Book Review: The Happiness Project

The Happiness Project: Or, Why I Spent a Year Trying to Sing in the Morning, Clean my Closets, Fight Right, Read Aristotle, and Generally Have More Fun” by Gretchen Rubin.  Spoilers may follow.

Brief summary: The book follows a woman as she dedicates a year to diligently trying to improve her demeanors, attitudes, and habits towards herself, her daily life, and those around her.

My thoughts: This book was amazing. It provides many small ways you can greatly impact your own life. I’ve implemented some very tiny things after being inspired by the book, and I’ve already felt my happiness multiply. It is also a great book for self reflection. I wrote a post already before I’d finished reading, see here “Happiness, Discussed.”

Relevant Quotes/Snippets of Awesome (with my commentary, of course):

“I’d always vaguely expected to outgrow my limitations.” — I don’t know why, but I did too. Don’t you remember being young and idolizing adults, thinking how wise and together they were? It’s disconcerting to reach those ages and still have the limitations you always have had.

Rubin wrote several ‘Secrets of Adulthood,’ or things she has realized hold true throughout her life. The last one is a great reminder — how often do you put something off or avoid it because you don’t think you’ll do it well enough or you are overwhelmed by the pressure of doing something well enough? Instead, focus on just doing something, even if it’s brief or poor. For example, if I haven’t called someone in a while and I feel guilty, I avoid contacting them at all even when I think about emailing because I feel like I have to call to make up for it. In reality, calling is the perfect, but emailing is still better than nothing and thus good. Life lesson, BOOM. My favorites from her list:

  • People don’t notice your mistakes as much as you think
  • You can choose what you do, you can’t choose what you like to do
  • Happiness doesn’t always make you feel happy
  • What you do every day matters more than what you do once in a while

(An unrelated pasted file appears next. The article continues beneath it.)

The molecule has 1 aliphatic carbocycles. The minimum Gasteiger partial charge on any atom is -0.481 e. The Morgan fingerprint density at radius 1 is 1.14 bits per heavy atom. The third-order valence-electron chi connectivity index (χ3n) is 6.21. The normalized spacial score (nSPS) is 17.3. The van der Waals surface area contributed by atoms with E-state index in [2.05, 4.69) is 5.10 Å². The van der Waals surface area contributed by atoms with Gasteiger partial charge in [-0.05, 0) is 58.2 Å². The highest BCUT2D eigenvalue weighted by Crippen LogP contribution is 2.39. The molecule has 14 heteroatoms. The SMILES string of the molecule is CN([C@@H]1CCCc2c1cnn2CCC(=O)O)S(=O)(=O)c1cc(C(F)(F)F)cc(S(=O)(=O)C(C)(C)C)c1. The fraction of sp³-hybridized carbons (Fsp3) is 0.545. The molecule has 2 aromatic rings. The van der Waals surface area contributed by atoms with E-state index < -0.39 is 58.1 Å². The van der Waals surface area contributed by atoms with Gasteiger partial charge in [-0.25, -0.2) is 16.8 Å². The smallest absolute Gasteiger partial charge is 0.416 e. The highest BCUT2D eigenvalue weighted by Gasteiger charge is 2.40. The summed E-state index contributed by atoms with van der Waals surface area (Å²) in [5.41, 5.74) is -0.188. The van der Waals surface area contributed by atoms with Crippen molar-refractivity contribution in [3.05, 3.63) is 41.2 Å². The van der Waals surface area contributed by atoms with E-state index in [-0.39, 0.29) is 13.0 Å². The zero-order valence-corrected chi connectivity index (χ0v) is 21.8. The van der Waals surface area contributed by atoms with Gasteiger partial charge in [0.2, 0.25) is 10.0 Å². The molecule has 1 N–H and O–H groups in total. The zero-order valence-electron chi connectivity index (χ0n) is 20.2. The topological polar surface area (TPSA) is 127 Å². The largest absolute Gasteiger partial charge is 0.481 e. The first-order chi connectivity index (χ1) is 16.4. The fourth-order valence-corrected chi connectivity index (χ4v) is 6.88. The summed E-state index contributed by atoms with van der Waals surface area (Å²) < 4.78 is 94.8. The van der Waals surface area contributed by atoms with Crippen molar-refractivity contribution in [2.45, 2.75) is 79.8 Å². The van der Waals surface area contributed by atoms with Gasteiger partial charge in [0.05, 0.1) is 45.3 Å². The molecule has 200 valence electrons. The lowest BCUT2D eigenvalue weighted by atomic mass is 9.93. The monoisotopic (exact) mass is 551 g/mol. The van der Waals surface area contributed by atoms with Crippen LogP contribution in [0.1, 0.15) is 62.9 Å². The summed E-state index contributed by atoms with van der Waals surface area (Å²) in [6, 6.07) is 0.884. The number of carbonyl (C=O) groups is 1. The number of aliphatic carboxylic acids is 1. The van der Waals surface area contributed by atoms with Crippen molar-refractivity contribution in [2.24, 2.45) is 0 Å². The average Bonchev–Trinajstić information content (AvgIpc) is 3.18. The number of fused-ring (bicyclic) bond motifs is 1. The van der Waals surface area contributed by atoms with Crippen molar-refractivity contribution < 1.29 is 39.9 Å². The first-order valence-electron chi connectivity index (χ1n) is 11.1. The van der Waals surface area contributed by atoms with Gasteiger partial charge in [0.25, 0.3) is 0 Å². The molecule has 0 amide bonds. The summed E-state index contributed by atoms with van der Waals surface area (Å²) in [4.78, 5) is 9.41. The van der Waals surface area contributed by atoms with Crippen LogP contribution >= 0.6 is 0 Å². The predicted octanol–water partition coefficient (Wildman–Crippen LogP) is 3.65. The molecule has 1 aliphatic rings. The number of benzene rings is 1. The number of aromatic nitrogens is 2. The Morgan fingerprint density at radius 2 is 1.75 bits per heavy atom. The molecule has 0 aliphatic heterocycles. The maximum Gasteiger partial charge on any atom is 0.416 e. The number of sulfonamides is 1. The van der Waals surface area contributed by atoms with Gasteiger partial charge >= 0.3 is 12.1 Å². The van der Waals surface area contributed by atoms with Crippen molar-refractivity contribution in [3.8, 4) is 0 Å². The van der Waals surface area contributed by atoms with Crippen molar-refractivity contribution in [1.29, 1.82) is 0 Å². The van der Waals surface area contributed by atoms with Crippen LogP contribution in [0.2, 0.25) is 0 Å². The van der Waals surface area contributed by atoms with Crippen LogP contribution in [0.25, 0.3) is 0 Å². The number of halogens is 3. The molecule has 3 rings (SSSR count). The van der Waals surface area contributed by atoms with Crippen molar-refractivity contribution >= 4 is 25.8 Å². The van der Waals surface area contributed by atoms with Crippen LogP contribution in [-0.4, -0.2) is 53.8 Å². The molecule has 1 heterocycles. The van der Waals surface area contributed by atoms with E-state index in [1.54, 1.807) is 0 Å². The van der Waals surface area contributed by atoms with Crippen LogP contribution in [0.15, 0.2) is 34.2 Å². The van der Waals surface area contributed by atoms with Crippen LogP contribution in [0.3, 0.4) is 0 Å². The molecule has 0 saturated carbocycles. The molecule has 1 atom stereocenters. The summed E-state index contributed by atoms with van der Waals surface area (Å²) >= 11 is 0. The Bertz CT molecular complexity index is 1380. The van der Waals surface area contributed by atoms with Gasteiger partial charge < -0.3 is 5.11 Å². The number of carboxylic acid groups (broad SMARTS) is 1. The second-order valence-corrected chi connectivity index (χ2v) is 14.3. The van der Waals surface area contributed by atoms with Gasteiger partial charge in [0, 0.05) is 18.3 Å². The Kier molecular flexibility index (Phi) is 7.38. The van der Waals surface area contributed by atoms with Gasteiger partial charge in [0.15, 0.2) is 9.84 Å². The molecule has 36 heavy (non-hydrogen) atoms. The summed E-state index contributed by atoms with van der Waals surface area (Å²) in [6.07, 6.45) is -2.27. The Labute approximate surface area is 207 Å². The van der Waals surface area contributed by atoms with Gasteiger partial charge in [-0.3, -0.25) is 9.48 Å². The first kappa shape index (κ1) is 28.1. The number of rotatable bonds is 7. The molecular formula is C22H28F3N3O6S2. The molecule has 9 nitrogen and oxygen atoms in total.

• If you’re not failing, you’re not trying hard enough
  • Don’t let the perfect be the enemy of the good

The ‘Hawthorne Effect’ is described as how people being studied improve their performance, simply because of the extra attention they’re getting. This is a personal trait of mine that I wish sometimes I didn’t have. I have high standards for myself, but if I think eyes are on me or that I need to please someone else, I work harder and do better at achieving my goals. In many ways, this is how D/s could really help me be my best. When I know someone else’s pleasure and happiness is at stake, I will work out that much harder, get things done that much more efficiently, etc. This is why my apartment is always most clean when other people are coming over.  I didn’t realize this was a common thing amongst many people, so it was interesting to read about it.

Interesting tidbit: “The most reliable predictor of not being lonely is the amount of contact with women. Time spent with men doesn’t make a difference.”

A quote of a quote – Pierre Reverdy, “‘There is no love; there are only proofs of love.’ Whatever love I feel in my heart, others will only see my actions.”

“Enthusiasm is more important to mastery than innate ability, it turns out, because the single most important element in developing an expertise is your willingness to practice.” — Why you should pursue your passions in your career (because you’ll innately be better at those things since you like practicing them)…and, you know, why I’ve been told I’m good at giving head, even if I don’t have all the skills and experience of others.

“I have an idea of who I wish I were, and that obscures my understanding of who I actually am. Sometimes I pretend even to myself to enjoy activities that I don’t really enjoy, such as shopping, or to be interested in subjects that don’t much interest me, such as foreign policy. And worse, I ignore my true desires and interests.” I hate how frequently I’m guilty of this, especially in DC, where there’s so much pressure to be sophisticated. The author puts a lot of emphasis on “being Gretchen.” Not letting others influence her desires and fun, but being herself. Easier said than done, sometimes.

“The brain is stimulated by surprise, and successfully dealing with an unexpected situation gives a powerful sense of satisfaction.” This is why I love trying new things, and I thrive on new experiences.

Another quote of a quote – C.S. Lewis “When I became a man I put away childish things, including the fear of childishness and the desire to be very grown up.” 

And another – Proverbs 26:20 “Where there is no wood, the fire goes out; and where there is no talebearer, strife ceases.”  I need to rule out gossip altogether from my life. Truth. The idea of spontaneous trait transference (brought up in another part of the book) also supports that goal – “people unintentiaonally transfer to me the traits I ascribe to other people.”

“Familiarity, it turns out, breeds affection. The mere ‘exposure effect’ is the term for the fact that repeated exposure makes you like music, faces — even nonsense syllables — better. The more often you see a person, the more intelligent and attractive you’ll find that person.” — This is why it’s important to regularly say yes and show up to things.

“One of the best ways to make yourself happy is to make other people happy. One of the best ways to make other people happy is to be happy yourself.”


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